Commentary by George W. Mantor

RISMEDIA, May 18, 2010—The prosecutions of both civil and criminal cases against financial intermediaries are being thwarted by defense attorney’s ability to shine the light away from the real evidence of fraud.

By focusing on the institutional side of the transaction, where all of the prosecutions have been, evidence is hard to get because so much of that activity was unregulated, took place with no transparency, and the players are unknown; consequently, following the money could be challenging.

And, while investors have been damaged by the conduct of the financial intermediaries, the greater victims were consumers who were targeted to provide the imploding loans that would push the pool into default.

Now that we know that financial intermediaries made way more on insurance than they did originating the loans, we no longer have to ask why did they make so many bad loans.

They went further than that. They designed loan products that would allow them to loan more and more money to more and more people with terms that would guarantee they would default.

Here are elements of the fraud upon consumers.

The Credit Score

A con man studies his “mark” down to the last detail of the smallest nuance of the “mark’s” behavior. He will weave a con that is all about the “mark” because he knows the “mark” as if he had grown up with him. A con man is a behavioral psychologist who understands what makes people tick.

Financial intermediaries do not dabble in economics or commerce, they dabble in exploitation. They employ teams of behavioral psychologists to tell them what your data means to them. The greatest tool with which to manipulate someone is their credit report. Based on the information contained in a credit report they can determine what you do, where you go, what you want, what you own, how you handle money, and what it will take to get you into a loan you cannot afford.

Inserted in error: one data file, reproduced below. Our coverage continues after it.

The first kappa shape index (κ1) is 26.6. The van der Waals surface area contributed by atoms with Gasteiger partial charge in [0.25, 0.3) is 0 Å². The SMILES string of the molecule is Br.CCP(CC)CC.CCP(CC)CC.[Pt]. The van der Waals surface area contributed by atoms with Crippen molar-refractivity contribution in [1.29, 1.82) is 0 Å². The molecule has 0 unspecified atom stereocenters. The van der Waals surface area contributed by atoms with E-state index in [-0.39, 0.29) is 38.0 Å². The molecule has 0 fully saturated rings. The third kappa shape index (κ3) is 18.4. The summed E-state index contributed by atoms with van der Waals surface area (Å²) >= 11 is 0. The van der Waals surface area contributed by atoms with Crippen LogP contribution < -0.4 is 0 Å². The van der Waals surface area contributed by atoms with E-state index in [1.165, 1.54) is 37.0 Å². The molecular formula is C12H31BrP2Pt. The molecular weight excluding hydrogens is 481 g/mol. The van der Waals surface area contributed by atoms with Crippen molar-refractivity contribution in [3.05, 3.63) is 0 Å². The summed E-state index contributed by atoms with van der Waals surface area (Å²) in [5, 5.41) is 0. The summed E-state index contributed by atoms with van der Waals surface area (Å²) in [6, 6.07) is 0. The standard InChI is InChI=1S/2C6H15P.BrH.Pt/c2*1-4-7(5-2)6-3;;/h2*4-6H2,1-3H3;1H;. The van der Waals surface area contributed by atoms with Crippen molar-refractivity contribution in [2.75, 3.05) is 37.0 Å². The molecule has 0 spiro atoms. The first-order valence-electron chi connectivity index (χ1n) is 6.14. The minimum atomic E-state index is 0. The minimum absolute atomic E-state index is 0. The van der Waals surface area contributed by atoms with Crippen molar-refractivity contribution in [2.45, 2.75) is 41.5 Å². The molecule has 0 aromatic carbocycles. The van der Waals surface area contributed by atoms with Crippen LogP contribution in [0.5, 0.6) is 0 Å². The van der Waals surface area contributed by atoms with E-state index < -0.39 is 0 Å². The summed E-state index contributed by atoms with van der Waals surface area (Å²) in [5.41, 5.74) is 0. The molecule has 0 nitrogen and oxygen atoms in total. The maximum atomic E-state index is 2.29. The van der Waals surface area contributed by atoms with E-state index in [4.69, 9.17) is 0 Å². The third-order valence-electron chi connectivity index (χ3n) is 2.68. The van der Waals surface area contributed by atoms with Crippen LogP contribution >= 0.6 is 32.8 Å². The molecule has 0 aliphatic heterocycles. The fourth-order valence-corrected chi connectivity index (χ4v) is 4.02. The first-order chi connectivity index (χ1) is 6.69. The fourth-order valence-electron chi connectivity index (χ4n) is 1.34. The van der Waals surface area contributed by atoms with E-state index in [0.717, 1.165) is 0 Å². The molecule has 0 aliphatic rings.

Designer loans…designed to fail.

“Have I got a loan for you? As a matter of fact, it was designed specifically for you. You’re an up and comer and we believe in you. So, we are going to give you this fabulous loan that will put you on the hook for the greatest amount of our investor’s money that we can possibly shove down your throat.”

The stretch it ’til it breaks loan.

“In order to put you into one of the most over-priced homes in the community, we have an adjustable rate; pick a pay option, neg-am indexed to the LIBOR with an initial payment of only $400 a month. This, as your income goes up and your home appreciates, will adjust to $9,763 a month. But heck, that’s a whole two years from now. Good luck.”

One way to drive up loan amounts is to create a loan that overcomes the affordability limitation. The loans themselves were designed in such a way that they overcome what would have been a limiting factor, a community’s affordability index.

By comparing wage and housing price data, it is possible to project what percentage of households can afford the payments on a median priced home. Financial intermediaries knew that in many important markets, buyers were being priced out of the market.

Because of stagnating wages, both loan volume and the dollar amount of those loans would have been limited and not nearly as profitable for the financial intermediaries.

Predatory lending and the use of subprime loans exploded around new home construction.

Consider the boom in Riverside and San Bernardino Counties in inland Southern California. In 2004, when affordability was high, just 6% of first loans were sub-prime. By 2006, that number had jumped to 36%.

Inflated appraisals

Appraisers do not set prices, sellers do. Appraisers try to justify the agreed price by providing evidence to demonstrate that the price is supported by current comparable sales.

And, buyers do not want to pay $600,000 for a $250,000 house.

It is important to note that the hardest hit areas in terms of declining values and foreclosures are those areas that saw the greatest amount of new home construction.

Here, builders and financial intermediaries colluded to inflate values so that builders would reap the highest possible profits, and financial intermediaries could take huge chunks of investor’s cash.

For an appraiser, new construction often presents a bit of a challenge in finding recent comparable property sales. And, builders understand that the first few sales will be critical in obtaining the profit objectives anticipated by the builder.

In addition, buyers are attracted to those developments posting strong sales; so getting off to a fast start will allow the builder to raise prices in future phases.